S1.8.1The person in charge of nucleic acid detection techniques in a laboratory shall be actively involved in determining methods and procedures, staff training and quality control procedures; in reviewing and interpreting laboratory data; and in providing laboratory reports and clinical consultation, as outlined in the NPAAC publication Standards for Pathology Laboratories (Standard 2 — Staffing, supervision and consultation).
C1.8.1The level of education and training for pathologists and scientists has been established on a national basis for pathology laboratories in general by the NPAAC publications Standards for Pathology Laboratories and Requirements for Supervision of Pathology Laboratories.
S1.8.2The director of the laboratory must be able to demonstrate by appropriate documentation that the procedures used and tests performed are within the scope of the education, training and experience of individual scientific or technical staff members.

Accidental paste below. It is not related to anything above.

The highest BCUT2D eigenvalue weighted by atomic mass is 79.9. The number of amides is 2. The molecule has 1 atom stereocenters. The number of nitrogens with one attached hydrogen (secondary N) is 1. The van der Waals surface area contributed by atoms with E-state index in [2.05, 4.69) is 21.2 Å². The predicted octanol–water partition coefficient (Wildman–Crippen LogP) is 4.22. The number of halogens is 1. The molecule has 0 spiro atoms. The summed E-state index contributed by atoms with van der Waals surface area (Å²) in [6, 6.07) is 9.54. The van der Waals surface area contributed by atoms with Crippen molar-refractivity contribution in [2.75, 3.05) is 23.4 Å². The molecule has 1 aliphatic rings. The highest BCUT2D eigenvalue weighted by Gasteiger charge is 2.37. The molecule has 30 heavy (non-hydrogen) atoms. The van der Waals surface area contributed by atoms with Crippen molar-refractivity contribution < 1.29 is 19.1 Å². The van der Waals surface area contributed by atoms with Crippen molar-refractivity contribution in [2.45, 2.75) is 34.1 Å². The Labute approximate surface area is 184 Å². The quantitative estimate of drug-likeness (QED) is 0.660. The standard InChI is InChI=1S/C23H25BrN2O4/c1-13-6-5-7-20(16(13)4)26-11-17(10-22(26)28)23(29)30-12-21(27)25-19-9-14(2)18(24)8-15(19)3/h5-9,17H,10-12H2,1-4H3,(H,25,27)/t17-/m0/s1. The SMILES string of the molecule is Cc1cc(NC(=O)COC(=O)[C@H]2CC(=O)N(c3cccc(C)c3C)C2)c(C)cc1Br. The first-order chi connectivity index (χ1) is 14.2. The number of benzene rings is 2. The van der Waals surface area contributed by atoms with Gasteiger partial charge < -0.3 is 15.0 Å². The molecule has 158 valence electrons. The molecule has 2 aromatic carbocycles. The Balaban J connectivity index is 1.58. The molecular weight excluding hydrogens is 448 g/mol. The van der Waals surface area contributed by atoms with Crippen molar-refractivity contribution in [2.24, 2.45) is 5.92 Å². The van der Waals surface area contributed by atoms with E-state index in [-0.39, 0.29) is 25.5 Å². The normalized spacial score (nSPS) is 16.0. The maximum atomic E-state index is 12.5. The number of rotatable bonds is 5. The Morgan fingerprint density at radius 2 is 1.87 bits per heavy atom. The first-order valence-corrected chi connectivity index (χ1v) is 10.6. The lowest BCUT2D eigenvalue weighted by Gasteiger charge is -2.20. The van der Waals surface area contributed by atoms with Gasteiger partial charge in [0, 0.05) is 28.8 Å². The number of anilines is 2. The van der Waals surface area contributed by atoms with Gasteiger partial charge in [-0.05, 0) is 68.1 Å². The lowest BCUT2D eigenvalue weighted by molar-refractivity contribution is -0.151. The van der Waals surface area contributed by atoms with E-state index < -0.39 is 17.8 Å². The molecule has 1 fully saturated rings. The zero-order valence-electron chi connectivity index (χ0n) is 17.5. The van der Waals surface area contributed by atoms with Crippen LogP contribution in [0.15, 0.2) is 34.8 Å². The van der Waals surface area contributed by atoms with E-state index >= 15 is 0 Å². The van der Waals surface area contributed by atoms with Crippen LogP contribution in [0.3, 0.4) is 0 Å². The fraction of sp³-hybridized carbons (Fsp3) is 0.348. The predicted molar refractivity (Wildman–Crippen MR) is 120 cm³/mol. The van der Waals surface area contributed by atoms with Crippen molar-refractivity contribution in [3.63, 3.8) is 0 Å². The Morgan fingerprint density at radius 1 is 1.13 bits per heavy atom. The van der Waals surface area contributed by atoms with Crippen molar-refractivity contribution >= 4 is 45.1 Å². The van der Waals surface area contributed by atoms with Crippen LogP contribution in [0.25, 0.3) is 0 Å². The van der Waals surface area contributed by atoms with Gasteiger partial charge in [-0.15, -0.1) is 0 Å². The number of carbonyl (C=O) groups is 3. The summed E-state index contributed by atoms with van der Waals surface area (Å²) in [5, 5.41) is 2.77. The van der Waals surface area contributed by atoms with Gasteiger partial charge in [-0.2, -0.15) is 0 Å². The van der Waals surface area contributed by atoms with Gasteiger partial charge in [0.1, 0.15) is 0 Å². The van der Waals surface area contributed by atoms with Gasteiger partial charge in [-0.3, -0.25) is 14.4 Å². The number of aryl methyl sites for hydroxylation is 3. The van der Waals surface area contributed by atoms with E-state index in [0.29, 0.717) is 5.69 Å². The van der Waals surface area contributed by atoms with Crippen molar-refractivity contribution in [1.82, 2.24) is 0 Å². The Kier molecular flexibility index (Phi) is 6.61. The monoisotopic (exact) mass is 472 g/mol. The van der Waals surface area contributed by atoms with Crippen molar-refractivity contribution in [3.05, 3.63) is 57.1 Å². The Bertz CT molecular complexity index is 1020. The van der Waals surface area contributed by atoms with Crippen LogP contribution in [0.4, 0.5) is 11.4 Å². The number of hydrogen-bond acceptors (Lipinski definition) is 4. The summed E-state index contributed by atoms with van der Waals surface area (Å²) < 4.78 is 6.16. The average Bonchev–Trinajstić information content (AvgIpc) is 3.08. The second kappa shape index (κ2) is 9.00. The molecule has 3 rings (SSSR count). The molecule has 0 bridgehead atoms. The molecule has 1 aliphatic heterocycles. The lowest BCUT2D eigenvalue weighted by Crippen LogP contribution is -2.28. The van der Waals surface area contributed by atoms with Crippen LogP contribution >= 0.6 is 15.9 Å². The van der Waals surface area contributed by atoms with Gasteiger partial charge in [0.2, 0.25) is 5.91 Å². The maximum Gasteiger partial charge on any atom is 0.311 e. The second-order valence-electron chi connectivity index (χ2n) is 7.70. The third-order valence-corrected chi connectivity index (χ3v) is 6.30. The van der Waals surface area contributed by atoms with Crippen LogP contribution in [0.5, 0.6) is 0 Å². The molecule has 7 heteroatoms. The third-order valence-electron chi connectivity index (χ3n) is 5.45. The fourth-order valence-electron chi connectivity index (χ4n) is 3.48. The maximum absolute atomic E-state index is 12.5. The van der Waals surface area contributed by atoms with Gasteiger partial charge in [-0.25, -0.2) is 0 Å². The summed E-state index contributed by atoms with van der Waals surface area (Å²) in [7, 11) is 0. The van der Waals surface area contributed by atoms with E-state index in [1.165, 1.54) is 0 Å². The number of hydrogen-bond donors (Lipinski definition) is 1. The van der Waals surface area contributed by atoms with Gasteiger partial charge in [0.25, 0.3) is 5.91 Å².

C1.8.2Nucleic acid amplification techniques are a relatively new and rapidly expanding discipline. Therefore, the laboratory director should ensure that the senior practitioners within the laboratory have wide training and competence appropriate to the complexity of testing undertaken.
S1.8.3At least one senior member of staff shall have significant diagnostic or research experience with nucleic acid detection methods, including their principles and design, and problem solving in their use.
S1.8.4Staff shall have or acquire knowledge and understanding of human genetic disorders and the application of nucleic acid amplification techniques in the investigation of such disorders.
S1.8.5Laboratories shall comply with the guidelines of the Office of the
Gene Technology Regulator when using recombinant DNA probes.